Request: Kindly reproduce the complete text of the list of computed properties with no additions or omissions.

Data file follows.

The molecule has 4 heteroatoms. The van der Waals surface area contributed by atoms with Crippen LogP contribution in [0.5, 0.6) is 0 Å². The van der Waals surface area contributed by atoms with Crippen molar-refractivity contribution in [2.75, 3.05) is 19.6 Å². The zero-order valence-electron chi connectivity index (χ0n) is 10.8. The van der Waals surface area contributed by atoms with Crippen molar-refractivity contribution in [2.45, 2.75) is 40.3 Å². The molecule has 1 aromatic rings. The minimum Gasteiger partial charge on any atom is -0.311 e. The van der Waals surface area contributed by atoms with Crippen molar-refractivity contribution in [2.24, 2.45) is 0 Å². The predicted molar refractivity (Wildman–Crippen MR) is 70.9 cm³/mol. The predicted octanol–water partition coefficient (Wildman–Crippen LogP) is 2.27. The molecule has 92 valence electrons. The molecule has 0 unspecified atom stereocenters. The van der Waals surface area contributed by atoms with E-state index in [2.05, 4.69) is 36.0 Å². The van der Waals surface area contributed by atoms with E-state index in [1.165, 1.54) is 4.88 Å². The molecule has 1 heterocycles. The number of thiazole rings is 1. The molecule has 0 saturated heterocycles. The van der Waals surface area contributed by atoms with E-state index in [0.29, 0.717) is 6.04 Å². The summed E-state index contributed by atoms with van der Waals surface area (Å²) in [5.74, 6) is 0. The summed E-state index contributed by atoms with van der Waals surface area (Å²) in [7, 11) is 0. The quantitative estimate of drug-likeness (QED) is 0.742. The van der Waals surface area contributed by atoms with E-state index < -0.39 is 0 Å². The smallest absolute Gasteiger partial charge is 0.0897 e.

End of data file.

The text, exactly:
The molecule has 4 heteroatoms. The van der Waals surface area contributed by atoms with Crippen LogP contribution in [0.5, 0.6) is 0 Å². The van der Waals surface area contributed by atoms with Crippen molar-refractivity contribution in [2.75, 3.05) is 19.6 Å². The zero-order valence-electron chi connectivity index (χ0n) is 10.8. The van der Waals surface area contributed by atoms with Crippen molar-refractivity contribution in [2.45, 2.75) is 40.3 Å². The molecule has 1 aromatic rings. The minimum Gasteiger partial charge on any atom is -0.311 e. The van der Waals surface area contributed by atoms with Crippen molar-refractivity contribution in [2.24, 2.45) is 0 Å². The predicted molar refractivity (Wildman–Crippen MR) is 70.9 cm³/mol. The predicted octanol–water partition coefficient (Wildman–Crippen LogP) is 2.27. The molecule has 92 valence electrons. The molecule has 0 unspecified atom stereocenters. The van der Waals surface area contributed by atoms with E-state index in [2.05, 4.69) is 36.0 Å². The van der Waals surface area contributed by atoms with E-state index in [1.165, 1.54) is 4.88 Å². The molecule has 1 heterocycles. The number of thiazole rings is 1. The molecule has 0 saturated heterocycles. The van der Waals surface area contributed by atoms with E-state index in [0.29, 0.717) is 6.04 Å². The summed E-state index contributed by atoms with van der Waals surface area (Å²) in [5.74, 6) is 0. The summed E-state index contributed by atoms with van der Waals surface area (Å²) in [7, 11) is 0. The quantitative estimate of drug-likeness (QED) is 0.742. The van der Waals surface area contributed by atoms with E-state index < -0.39 is 0 Å². The smallest absolute Gasteiger partial charge is 0.0897 e.